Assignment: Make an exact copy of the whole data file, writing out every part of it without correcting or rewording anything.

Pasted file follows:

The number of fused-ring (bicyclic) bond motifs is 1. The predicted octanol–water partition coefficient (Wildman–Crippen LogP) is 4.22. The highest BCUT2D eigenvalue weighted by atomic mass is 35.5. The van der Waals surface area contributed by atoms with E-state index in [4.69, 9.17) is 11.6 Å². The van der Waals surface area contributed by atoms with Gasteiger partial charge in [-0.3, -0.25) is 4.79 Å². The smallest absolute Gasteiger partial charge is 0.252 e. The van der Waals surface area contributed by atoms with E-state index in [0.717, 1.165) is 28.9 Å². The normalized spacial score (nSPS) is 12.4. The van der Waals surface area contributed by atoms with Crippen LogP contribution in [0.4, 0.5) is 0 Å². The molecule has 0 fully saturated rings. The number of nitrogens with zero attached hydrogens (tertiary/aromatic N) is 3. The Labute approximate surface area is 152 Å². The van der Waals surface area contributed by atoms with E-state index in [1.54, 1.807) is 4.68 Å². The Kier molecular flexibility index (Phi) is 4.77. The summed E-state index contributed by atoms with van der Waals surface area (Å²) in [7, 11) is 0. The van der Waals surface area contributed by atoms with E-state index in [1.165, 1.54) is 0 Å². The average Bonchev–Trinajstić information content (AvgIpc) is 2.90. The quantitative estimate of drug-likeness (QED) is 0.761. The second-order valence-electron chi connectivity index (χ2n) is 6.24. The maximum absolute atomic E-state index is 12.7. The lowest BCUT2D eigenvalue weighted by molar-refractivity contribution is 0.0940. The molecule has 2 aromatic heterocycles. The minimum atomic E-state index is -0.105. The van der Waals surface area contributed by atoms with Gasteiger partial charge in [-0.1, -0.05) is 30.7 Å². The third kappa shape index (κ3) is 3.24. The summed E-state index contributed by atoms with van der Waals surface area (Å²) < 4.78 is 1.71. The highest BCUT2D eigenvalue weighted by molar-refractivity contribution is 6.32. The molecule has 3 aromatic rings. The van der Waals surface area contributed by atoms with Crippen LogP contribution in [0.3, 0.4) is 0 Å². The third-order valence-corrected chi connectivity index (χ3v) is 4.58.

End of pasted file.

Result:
The number of fused-ring (bicyclic) bond motifs is 1. The predicted octanol–water partition coefficient (Wildman–Crippen LogP) is 4.22. The highest BCUT2D eigenvalue weighted by atomic mass is 35.5. The van der Waals surface area contributed by atoms with E-state index in [4.69, 9.17) is 11.6 Å². The van der Waals surface area contributed by atoms with Gasteiger partial charge in [-0.3, -0.25) is 4.79 Å². The smallest absolute Gasteiger partial charge is 0.252 e. The van der Waals surface area contributed by atoms with E-state index in [0.717, 1.165) is 28.9 Å². The normalized spacial score (nSPS) is 12.4. The van der Waals surface area contributed by atoms with Crippen LogP contribution in [0.4, 0.5) is 0 Å². The molecule has 0 fully saturated rings. The number of nitrogens with zero attached hydrogens (tertiary/aromatic N) is 3. The Labute approximate surface area is 152 Å². The van der Waals surface area contributed by atoms with E-state index in [1.54, 1.807) is 4.68 Å². The Kier molecular flexibility index (Phi) is 4.77. The summed E-state index contributed by atoms with van der Waals surface area (Å²) in [7, 11) is 0. The van der Waals surface area contributed by atoms with E-state index in [1.165, 1.54) is 0 Å². The average Bonchev–Trinajstić information content (AvgIpc) is 2.90. The quantitative estimate of drug-likeness (QED) is 0.761. The second-order valence-electron chi connectivity index (χ2n) is 6.24. The maximum absolute atomic E-state index is 12.7. The lowest BCUT2D eigenvalue weighted by molar-refractivity contribution is 0.0940. The molecule has 2 aromatic heterocycles. The minimum atomic E-state index is -0.105. The van der Waals surface area contributed by atoms with Gasteiger partial charge in [-0.1, -0.05) is 30.7 Å². The third kappa shape index (κ3) is 3.24. The summed E-state index contributed by atoms with van der Waals surface area (Å²) < 4.78 is 1.71. The highest BCUT2D eigenvalue weighted by molar-refractivity contribution is 6.32. The molecule has 3 aromatic rings. The van der Waals surface area contributed by atoms with Crippen LogP contribution in [0.3, 0.4) is 0 Å². The third-order valence-corrected chi connectivity index (χ3v) is 4.58.